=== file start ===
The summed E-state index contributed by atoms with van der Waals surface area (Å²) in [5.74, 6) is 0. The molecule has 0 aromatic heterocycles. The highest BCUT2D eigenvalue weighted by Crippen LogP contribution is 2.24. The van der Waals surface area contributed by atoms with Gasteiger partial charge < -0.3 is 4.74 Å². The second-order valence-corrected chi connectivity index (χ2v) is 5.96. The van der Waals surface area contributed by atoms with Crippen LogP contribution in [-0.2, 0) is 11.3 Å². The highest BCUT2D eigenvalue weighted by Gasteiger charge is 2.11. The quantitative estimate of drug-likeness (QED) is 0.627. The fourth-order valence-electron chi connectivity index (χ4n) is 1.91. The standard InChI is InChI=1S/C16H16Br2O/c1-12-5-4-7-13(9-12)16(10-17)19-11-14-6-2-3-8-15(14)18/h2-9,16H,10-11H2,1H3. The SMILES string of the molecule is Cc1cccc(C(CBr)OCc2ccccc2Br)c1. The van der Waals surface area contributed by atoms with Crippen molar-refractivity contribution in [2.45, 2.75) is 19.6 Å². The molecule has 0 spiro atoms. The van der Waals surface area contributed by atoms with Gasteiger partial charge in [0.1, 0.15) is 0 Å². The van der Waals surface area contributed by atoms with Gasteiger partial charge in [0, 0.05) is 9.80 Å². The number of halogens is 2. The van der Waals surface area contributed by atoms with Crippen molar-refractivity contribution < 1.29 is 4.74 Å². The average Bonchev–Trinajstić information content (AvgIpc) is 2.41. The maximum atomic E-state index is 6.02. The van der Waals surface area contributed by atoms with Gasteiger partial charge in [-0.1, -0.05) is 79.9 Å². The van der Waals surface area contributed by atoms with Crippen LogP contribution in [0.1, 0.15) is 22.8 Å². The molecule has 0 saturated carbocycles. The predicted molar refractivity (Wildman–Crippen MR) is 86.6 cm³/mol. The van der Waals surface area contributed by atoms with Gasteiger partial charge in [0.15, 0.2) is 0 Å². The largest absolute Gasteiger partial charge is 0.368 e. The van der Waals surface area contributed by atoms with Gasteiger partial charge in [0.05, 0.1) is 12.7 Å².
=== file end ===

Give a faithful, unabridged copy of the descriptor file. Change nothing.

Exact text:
The summed E-state index contributed by atoms with van der Waals surface area (Å²) in [5.74, 6) is 0. The molecule has 0 aromatic heterocycles. The highest BCUT2D eigenvalue weighted by Crippen LogP contribution is 2.24. The van der Waals surface area contributed by atoms with Gasteiger partial charge < -0.3 is 4.74 Å². The second-order valence-corrected chi connectivity index (χ2v) is 5.96. The van der Waals surface area contributed by atoms with Crippen LogP contribution in [-0.2, 0) is 11.3 Å². The highest BCUT2D eigenvalue weighted by Gasteiger charge is 2.11. The quantitative estimate of drug-likeness (QED) is 0.627. The fourth-order valence-electron chi connectivity index (χ4n) is 1.91. The standard InChI is InChI=1S/C16H16Br2O/c1-12-5-4-7-13(9-12)16(10-17)19-11-14-6-2-3-8-15(14)18/h2-9,16H,10-11H2,1H3. The SMILES string of the molecule is Cc1cccc(C(CBr)OCc2ccccc2Br)c1. The van der Waals surface area contributed by atoms with Crippen molar-refractivity contribution in [2.45, 2.75) is 19.6 Å². The molecule has 0 spiro atoms. The van der Waals surface area contributed by atoms with Gasteiger partial charge in [0.1, 0.15) is 0 Å². The van der Waals surface area contributed by atoms with Gasteiger partial charge in [0, 0.05) is 9.80 Å². The number of halogens is 2. The van der Waals surface area contributed by atoms with Crippen molar-refractivity contribution < 1.29 is 4.74 Å². The average Bonchev–Trinajstić information content (AvgIpc) is 2.41. The maximum atomic E-state index is 6.02. The van der Waals surface area contributed by atoms with Gasteiger partial charge in [-0.1, -0.05) is 79.9 Å². The van der Waals surface area contributed by atoms with Crippen LogP contribution in [0.1, 0.15) is 22.8 Å². The molecule has 0 saturated carbocycles. The predicted molar refractivity (Wildman–Crippen MR) is 86.6 cm³/mol. The van der Waals surface area contributed by atoms with Gasteiger partial charge in [0.15, 0.2) is 0 Å². The largest absolute Gasteiger partial charge is 0.368 e. The van der Waals surface area contributed by atoms with Gasteiger partial charge in [0.05, 0.1) is 12.7 Å².